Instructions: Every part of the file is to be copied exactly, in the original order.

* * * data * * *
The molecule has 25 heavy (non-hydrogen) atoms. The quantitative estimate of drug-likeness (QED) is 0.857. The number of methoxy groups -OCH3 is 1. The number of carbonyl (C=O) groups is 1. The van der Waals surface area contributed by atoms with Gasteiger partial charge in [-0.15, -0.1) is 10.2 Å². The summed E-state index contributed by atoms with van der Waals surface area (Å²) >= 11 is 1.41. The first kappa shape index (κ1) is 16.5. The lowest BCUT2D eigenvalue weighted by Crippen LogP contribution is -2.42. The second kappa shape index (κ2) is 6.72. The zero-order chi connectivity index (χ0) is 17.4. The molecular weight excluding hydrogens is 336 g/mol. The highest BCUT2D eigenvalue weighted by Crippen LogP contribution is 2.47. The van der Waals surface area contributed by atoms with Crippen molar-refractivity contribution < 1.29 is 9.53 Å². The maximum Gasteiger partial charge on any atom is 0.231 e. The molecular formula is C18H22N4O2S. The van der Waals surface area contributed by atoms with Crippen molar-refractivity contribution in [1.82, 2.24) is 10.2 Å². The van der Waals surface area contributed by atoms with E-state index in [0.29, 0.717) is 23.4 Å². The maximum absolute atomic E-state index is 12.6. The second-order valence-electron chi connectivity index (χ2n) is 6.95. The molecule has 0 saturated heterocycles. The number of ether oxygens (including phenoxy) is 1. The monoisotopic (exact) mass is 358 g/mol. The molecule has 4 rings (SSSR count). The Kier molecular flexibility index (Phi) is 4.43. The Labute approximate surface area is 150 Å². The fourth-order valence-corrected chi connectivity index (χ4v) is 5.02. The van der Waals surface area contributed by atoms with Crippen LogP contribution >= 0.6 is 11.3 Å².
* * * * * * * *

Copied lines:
The molecule has 25 heavy (non-hydrogen) atoms. The quantitative estimate of drug-likeness (QED) is 0.857. The number of methoxy groups -OCH3 is 1. The number of carbonyl (C=O) groups is 1. The van der Waals surface area contributed by atoms with Gasteiger partial charge in [-0.15, -0.1) is 10.2 Å². The summed E-state index contributed by atoms with van der Waals surface area (Å²) >= 11 is 1.41. The first kappa shape index (κ1) is 16.5. The lowest BCUT2D eigenvalue weighted by Crippen LogP contribution is -2.42. The second kappa shape index (κ2) is 6.72. The zero-order chi connectivity index (χ0) is 17.4. The molecular weight excluding hydrogens is 336 g/mol. The highest BCUT2D eigenvalue weighted by Crippen LogP contribution is 2.47. The van der Waals surface area contributed by atoms with Crippen molar-refractivity contribution < 1.29 is 9.53 Å². The maximum Gasteiger partial charge on any atom is 0.231 e. The molecular formula is C18H22N4O2S. The van der Waals surface area contributed by atoms with Crippen molar-refractivity contribution in [1.82, 2.24) is 10.2 Å². The van der Waals surface area contributed by atoms with E-state index in [0.29, 0.717) is 23.4 Å². The maximum absolute atomic E-state index is 12.6. The second-order valence-electron chi connectivity index (χ2n) is 6.95. The molecule has 0 saturated heterocycles. The number of ether oxygens (including phenoxy) is 1. The monoisotopic (exact) mass is 358 g/mol. The molecule has 4 rings (SSSR count). The Kier molecular flexibility index (Phi) is 4.43. The Labute approximate surface area is 150 Å². The fourth-order valence-corrected chi connectivity index (χ4v) is 5.02. The van der Waals surface area contributed by atoms with Crippen LogP contribution >= 0.6 is 11.3 Å².